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I am curious to know a little bit more about the day-to-day life of Theravada buddhist monks. I am drawn to the idea of ordaining, but I fear this is only because I have romanticized the buddhist monk's life in my mind as easy and care-free; like an escape from my own life. What is monastic life like, and how do the challenges that come with this lifestyle compare with those of lay-life? I am looking for a reality check if anyone can provide it. Thx!

9

I had the same problem as you with romanticising monk life. Of course the day to day living of a monk varies a lot depending on whether they live in a monastery, a cave, or the forest. Despite having many hours in the day for their own practice I often see monks telling of how they have little free time.

This book called The Broken Buddha which was written by an ex-monk exposes the reality about monasticism in thailand/sri lanka/burma http://www.buddhistische-gesellschaft-berlin.de/downloads/brokenbuddhanew.pdf

Reading that drove away a lot of my dreaming of monk life because I realised the type of people I would be living with if ordaining in Asia. I still strive for a monastic lifestyle but not because of romanticised ideas.

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    Thank you for the link. I don't think the author is an "ex-monk": apparently he calls himself a "Buddhist" monk now, not a "Theravada" monk (see this reference and this reference). – ChrisW Jul 10 '15 at 4:11
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What is monastic life like?

From Nalaka Sutta: Gurgling Loudly (excerpt) translated from the Pali by Andrew Olendzki -

...
Listen to the sound of water
In the clefts and in the gullies:
The tiny streams gurgle loudly
— Mighty waters flow in silence.
...


how do the challenges?

From Nalaka Sutta: To Nalaka translated from the Pali by Thanissaro Bhikkhu

[Nalaka:]
Now that I know
Asita's words to be true,
I ask you, Gotama,
you who have gone
to the beyond of all things.
I'm intent on the homeless life;
I long for the almsround.
Tell me sage, when I ask you,
the utmost state of sagacity.

[The Buddha:]
I'll explain to you
a sagacity hard to do,
hard to endure.
Come now, I'll tell you.
Be steadfast. Be firm.
Practice even-mindedness,
for in a village there's praise & abuse.
Ward off any flaw in the heart. Go about calmed & not haughty.
High & low things will come up like fire-flames in a forest.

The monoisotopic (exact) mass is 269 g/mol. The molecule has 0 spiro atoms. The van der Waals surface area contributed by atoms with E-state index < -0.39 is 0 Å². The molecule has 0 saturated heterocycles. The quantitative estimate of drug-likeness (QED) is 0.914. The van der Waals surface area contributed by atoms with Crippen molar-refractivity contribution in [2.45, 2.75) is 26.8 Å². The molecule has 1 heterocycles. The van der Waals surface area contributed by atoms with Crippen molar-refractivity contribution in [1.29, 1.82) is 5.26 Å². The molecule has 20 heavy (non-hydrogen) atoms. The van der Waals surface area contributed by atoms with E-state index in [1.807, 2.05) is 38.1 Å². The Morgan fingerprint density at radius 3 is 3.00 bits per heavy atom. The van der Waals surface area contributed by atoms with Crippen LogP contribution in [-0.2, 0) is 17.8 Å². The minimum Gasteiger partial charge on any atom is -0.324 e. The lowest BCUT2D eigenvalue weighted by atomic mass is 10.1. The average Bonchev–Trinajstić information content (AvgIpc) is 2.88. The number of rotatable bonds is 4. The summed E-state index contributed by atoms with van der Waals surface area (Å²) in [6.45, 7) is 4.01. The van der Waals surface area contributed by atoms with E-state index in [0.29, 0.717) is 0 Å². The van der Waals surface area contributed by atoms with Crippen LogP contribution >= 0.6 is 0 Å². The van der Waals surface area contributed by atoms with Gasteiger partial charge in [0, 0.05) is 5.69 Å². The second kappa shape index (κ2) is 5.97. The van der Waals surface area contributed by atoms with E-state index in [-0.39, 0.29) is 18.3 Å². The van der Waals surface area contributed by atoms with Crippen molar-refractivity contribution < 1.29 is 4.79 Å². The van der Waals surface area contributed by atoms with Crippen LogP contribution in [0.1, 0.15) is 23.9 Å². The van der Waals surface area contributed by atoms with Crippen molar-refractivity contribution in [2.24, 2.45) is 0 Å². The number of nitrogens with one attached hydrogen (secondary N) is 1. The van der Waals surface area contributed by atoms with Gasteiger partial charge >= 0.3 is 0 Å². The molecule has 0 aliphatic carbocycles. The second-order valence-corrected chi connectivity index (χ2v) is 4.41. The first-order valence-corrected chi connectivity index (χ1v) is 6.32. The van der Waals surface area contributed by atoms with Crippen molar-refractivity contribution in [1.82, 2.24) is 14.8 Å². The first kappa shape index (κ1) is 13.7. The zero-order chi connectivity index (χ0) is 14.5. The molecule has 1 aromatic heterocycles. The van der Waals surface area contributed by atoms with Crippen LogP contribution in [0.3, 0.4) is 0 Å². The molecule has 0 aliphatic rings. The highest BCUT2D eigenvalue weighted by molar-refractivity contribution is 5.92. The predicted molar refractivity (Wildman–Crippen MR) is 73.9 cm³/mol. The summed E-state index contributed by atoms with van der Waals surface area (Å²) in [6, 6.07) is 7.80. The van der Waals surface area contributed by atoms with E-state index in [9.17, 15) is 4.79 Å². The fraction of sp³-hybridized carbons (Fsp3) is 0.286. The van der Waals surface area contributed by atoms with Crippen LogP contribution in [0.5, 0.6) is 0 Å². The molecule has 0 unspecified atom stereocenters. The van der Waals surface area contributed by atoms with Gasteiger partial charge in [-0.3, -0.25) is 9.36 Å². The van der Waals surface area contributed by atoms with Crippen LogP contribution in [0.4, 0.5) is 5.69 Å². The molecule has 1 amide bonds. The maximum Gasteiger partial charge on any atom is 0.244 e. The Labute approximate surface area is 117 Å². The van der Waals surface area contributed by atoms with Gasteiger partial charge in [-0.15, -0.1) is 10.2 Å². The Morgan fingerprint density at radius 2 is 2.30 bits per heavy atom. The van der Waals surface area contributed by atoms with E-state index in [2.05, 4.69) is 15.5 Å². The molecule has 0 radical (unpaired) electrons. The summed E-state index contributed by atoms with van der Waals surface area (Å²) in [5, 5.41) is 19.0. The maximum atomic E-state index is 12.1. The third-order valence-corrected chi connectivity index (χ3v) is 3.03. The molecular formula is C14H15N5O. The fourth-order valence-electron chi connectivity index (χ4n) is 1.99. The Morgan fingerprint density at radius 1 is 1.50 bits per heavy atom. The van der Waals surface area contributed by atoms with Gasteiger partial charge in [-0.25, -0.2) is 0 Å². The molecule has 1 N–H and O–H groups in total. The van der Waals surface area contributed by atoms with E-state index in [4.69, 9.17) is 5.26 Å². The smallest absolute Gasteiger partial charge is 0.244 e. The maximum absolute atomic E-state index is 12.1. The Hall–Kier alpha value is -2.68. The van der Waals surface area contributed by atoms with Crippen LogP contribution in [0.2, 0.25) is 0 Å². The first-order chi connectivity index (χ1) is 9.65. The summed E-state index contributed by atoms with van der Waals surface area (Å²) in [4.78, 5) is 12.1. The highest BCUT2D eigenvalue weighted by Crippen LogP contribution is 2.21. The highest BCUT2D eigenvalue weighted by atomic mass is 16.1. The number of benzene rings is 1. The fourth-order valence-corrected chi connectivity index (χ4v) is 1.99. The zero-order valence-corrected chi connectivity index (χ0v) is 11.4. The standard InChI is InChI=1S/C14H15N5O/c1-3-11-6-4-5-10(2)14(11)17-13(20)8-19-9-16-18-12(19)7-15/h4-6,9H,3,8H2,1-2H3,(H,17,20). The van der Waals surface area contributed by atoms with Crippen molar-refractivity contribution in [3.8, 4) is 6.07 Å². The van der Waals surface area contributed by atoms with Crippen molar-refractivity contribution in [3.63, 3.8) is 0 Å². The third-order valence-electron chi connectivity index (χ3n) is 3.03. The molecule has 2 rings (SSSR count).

Women seduce a sage. May they not seduce you.1
Abstaining from sexual intercourse, abandoning various sensual pleasures,
be unopposed, unattached, to beings moving & still.
'As I am, so are these. As are these, so am I.'
Drawing the parallel to yourself, neither kill nor get others to kill.
Abandoning the wants & greed where people run-of-the-mill are stuck,
practice with vision, cross over this hell.
Stomach not full, moderate in food,
having few wants, not being greedy, always not hankering after desire:
one without hankering, is one who's unbound.
Having gone on his almsround, the sage should then go to the forest,
standing or taking a seat at the foot of a tree.
The enlightened one, intent on jhana, should find delight in the forest,
should practice jhana at the foot of a tree,
attaining his own satisfaction.
Then, at the end of the night, he should go to the village,
not delighting in an invitation or gift from the village.
Having gone to the village, the sage should not carelessly go among families.
Cutting off chatter, he shouldn't utter a scheming word.
'I got something, that's fine. I got nothing, that's good.'
Being such with regard to both, he returns to the very same tree.
Wandering with his bowl in hand — not dumb, but seemingly dumb —
he shouldn't despise a piddling gift nor disparage the giver.
High & low are the practices proclaimed by the contemplative.
They don't go twice to the further shore.
This [Unbinding] isn't sensed only once.2
In one who has no attachment — the monk who has cut the stream,
abandoning what is & isn't a duty — no fever is found.

I'll explain to you sagacity:
be like a razor's edge.
Pressing tongue against palate,
restrain your stomach.
Neither be lazy in mind,
nor have many thoughts.
Be committed to taintlessness,
independent, having the holy life as your aim.
Train in solitude & the contemplative's task,
Solitude is called sagacity.
Alone, you truly delight & shine in the ten directions.
On hearing the fame of the enlightened
— those who practice jhana,
relinquishing sensual pleasures
— my disciple should
foster all the more conviction & conscience.

Know from the rivers in clefts & in crevices:
those in small channels flow noisily,
the great flow silent.
Whatever's not full makes noise.
Whatever is full is quiet.
The fool is like a half-empty pot;
one who is wise, a full lake.
A contemplative who speaks a great deal endowed with meaning:
knowing, he teaches the Dhamma, knowing, he speaks a great deal.
But he who, knowing, is restrained, knowing, doesn't speak a great deal:
he is a sage worthy of sagehood; he is a sage, his sagehood attained.

0

Pay everyday's attention to:

  1. listening meditation lesson from tipitaka-memorizer.
  2. observing the 91,805,036,000 vinaya-rules.
    1. keeping to violate the prohibited rules, such as denying money, denying sex activity, etc.
    2. keeping to do the procedure rules, such as memorizing bhikkhunissayamuccaka-course, go to bowl, keeping the monk robe, etc.
  3. keeping the balancing between the virtual, the concentration meditation and the insight meditation to enlighten nibbāna.
  4. develop the knowledge from bhikkhunissayamuccaka-course to tipitaka-memorizer.

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